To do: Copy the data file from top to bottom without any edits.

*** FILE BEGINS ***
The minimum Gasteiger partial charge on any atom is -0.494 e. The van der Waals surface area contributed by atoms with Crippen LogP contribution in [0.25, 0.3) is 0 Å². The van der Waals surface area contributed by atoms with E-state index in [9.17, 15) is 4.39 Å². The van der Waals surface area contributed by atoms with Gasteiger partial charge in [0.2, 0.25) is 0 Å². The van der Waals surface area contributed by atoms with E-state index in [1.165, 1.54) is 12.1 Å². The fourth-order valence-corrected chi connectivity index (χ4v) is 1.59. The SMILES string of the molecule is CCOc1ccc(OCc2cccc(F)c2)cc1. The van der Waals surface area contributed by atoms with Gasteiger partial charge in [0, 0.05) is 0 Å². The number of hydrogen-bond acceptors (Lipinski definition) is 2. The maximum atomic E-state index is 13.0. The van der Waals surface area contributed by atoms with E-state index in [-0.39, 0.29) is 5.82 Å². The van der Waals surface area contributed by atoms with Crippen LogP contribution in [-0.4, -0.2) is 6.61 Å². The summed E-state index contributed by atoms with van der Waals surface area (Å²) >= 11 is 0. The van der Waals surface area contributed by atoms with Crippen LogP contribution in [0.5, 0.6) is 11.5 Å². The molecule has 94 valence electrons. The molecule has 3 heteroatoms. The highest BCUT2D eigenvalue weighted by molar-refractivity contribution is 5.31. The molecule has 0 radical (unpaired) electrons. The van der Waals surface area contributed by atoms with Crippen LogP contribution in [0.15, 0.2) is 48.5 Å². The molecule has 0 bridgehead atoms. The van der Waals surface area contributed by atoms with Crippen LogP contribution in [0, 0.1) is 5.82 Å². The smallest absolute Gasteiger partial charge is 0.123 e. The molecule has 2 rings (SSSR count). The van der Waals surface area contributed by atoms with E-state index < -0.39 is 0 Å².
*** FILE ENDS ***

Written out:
The minimum Gasteiger partial charge on any atom is -0.494 e. The van der Waals surface area contributed by atoms with Crippen LogP contribution in [0.25, 0.3) is 0 Å². The van der Waals surface area contributed by atoms with E-state index in [9.17, 15) is 4.39 Å². The van der Waals surface area contributed by atoms with Gasteiger partial charge in [0.2, 0.25) is 0 Å². The van der Waals surface area contributed by atoms with E-state index in [1.165, 1.54) is 12.1 Å². The fourth-order valence-corrected chi connectivity index (χ4v) is 1.59. The SMILES string of the molecule is CCOc1ccc(OCc2cccc(F)c2)cc1. The van der Waals surface area contributed by atoms with Gasteiger partial charge in [0, 0.05) is 0 Å². The number of hydrogen-bond acceptors (Lipinski definition) is 2. The maximum atomic E-state index is 13.0. The van der Waals surface area contributed by atoms with E-state index in [-0.39, 0.29) is 5.82 Å². The van der Waals surface area contributed by atoms with Crippen LogP contribution in [-0.4, -0.2) is 6.61 Å². The summed E-state index contributed by atoms with van der Waals surface area (Å²) >= 11 is 0. The van der Waals surface area contributed by atoms with Crippen LogP contribution in [0.5, 0.6) is 11.5 Å². The molecule has 94 valence electrons. The molecule has 3 heteroatoms. The highest BCUT2D eigenvalue weighted by molar-refractivity contribution is 5.31. The molecule has 0 radical (unpaired) electrons. The van der Waals surface area contributed by atoms with Crippen LogP contribution in [0.15, 0.2) is 48.5 Å². The molecule has 0 bridgehead atoms. The van der Waals surface area contributed by atoms with Crippen LogP contribution in [0, 0.1) is 5.82 Å². The smallest absolute Gasteiger partial charge is 0.123 e. The molecule has 2 rings (SSSR count). The van der Waals surface area contributed by atoms with E-state index < -0.39 is 0 Å².